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A Gift from Childhood: Memories of an African Boyhood Hardcover – February 23, 2010


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Product Details

  • Age Range: 10 and up
  • Grade Level: 4 and up
  • Hardcover: 96 pages
  • Publisher: Groundwood Books; 1 edition (February 23, 2010)
  • Language: English
  • ISBN-10: 0888999313
  • ISBN-13: 978-0888999313
  • Product Dimensions: 9 x 6.5 x 0.7 inches
  • Shipping Weight: 1.1 pounds
  • Average Customer Review: 5.0 out of 5 stars  See all reviews (1 customer review)
  • Amazon Best Sellers Rank: #2,285,445 in Books (See Top 100 in Books)

Editorial Reviews

From School Library Journal

Grade 4–8—After spending his first four years in an African city, the author's parents sent him to live with his grandparents in a small Malian village. Grandma Sabou was a respected herbalist and healer with a gift for storytelling. Grandpa Samba owned a mango plantation and was one of the few men in his village who knew how to cook. Together, they schooled Diakité in catching catfish, cultivating crops, and coexisting peacefully with nature, all the while instilling in him their virtues and values. When Grandma Sabou finally decided he was "educated," she acquiesced to his request for more formal schooling where he channeled his childhood experiences into a career as an artist. Diakité's story is poignant and well written, and his reverence for his homeland is apparent. The accompanying colorful illustrations, created on earthenware tiles, are beautifully rendered, and the seamlessly interwoven ancestral fables lend authenticity to his story.—Kelly McGorray, Glenbard South High School, Glen Ellyn, IL
(c) Copyright 2010. Library Journals LLC, a wholly owned subsidiary of Media Source, Inc. No redistribution permitted.

From Booklist

In his memoir of growing up in a village in Mali, West Africa, well-known storyteller and artist Diakité weaves in the folklore and lessons he learned as a child with his personal biography. The illustrations, printed from earthenware tiles, capture the blend of myth and tradition as well as personal interactions with people and nature. The messages get heavy at times for a young audience, as when Diakité explains how folktales are “like narrative versions of metaphors or proverbs.” But many people will be held by how, at age four, Diakité's city parents send him to his father's home village to be raised by his wise, loving grandmother, where he listens to her fireside stories (“nighttime was beautiful” with no electricity or light), herds sheep and goats, feels the effects of French colonialism, and learns to blend cultural traditions and his own sense of self. Finally, he marries and moves between the U.S. and Mali. Suggest this to adult storytellers as well as to young people. Grades 6-10. --Hazel Rochman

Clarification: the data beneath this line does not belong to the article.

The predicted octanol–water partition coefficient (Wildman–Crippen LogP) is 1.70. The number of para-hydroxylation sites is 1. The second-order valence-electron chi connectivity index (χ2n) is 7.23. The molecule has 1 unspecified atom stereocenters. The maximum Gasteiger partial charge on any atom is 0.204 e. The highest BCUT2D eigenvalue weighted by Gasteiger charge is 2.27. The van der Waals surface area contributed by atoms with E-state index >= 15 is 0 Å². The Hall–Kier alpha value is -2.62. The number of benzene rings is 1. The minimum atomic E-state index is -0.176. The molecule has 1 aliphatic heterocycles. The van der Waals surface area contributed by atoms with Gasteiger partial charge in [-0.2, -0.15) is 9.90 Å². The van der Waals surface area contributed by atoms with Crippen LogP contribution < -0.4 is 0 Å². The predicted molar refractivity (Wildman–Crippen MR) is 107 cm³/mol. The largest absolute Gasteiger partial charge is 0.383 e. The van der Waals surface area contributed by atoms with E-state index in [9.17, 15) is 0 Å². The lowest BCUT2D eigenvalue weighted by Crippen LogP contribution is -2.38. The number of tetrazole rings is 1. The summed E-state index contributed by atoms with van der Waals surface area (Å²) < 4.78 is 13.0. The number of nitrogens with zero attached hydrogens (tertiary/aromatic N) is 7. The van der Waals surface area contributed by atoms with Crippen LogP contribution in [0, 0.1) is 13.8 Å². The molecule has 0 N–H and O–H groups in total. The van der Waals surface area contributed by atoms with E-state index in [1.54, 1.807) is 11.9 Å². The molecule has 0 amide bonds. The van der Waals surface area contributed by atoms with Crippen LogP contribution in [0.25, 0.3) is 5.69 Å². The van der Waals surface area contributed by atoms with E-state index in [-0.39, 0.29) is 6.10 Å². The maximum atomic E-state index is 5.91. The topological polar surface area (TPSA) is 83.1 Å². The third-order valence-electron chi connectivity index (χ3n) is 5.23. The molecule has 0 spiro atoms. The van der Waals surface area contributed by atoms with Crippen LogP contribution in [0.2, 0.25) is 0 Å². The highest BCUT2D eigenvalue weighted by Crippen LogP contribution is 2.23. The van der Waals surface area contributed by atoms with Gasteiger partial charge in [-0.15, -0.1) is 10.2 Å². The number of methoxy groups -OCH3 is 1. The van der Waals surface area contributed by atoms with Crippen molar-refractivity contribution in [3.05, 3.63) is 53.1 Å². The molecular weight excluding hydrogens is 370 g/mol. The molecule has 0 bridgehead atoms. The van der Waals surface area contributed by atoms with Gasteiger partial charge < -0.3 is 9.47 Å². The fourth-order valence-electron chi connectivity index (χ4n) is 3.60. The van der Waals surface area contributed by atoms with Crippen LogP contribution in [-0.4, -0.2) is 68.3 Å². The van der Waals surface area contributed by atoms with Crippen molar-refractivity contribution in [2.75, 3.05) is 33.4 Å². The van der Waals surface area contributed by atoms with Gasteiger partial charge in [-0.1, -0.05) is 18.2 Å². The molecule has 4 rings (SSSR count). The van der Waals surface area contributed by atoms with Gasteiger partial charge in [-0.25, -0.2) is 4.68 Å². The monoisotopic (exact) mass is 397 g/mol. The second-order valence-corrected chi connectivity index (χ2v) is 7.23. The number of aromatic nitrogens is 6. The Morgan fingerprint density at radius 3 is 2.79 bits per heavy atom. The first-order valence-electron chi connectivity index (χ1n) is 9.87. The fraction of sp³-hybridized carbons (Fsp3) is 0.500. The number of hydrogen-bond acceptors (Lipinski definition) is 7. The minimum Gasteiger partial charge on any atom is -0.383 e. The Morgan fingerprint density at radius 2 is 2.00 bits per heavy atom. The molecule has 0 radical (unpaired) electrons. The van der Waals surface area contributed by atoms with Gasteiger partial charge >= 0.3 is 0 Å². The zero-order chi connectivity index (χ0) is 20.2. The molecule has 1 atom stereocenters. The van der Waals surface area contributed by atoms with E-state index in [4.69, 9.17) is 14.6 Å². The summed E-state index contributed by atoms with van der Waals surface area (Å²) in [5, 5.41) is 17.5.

Customer Reviews

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Most Helpful Customer Reviews

Format: Hardcover Verified Purchase
I love this book and recommend it for everyone who is interested in African culture, in this case, Mali. This is the autobiographical story of a young boy growing up in a Mali village. At that time they had to deal with very basic issues of getting enough food, as well as how to navigate the dangers and rules of village life. It was a harsh world compared to the middle class life that many Americans enjoy. However it was uncomplicated in certain ways that many of us long for, or perhaps even remember from our own childhood.

Children in Mali were expected to accept what is happening at the moment without much explanation. This boy longed for an education, but since they were poor, that was an unlikely prospect. However, his grandmother was able to make the impossible happen, and to mentor him by providing him with the rich cultural education of the village and his own roots before sending him off to get "educated."

The illustrations alone are worth the price of the book.
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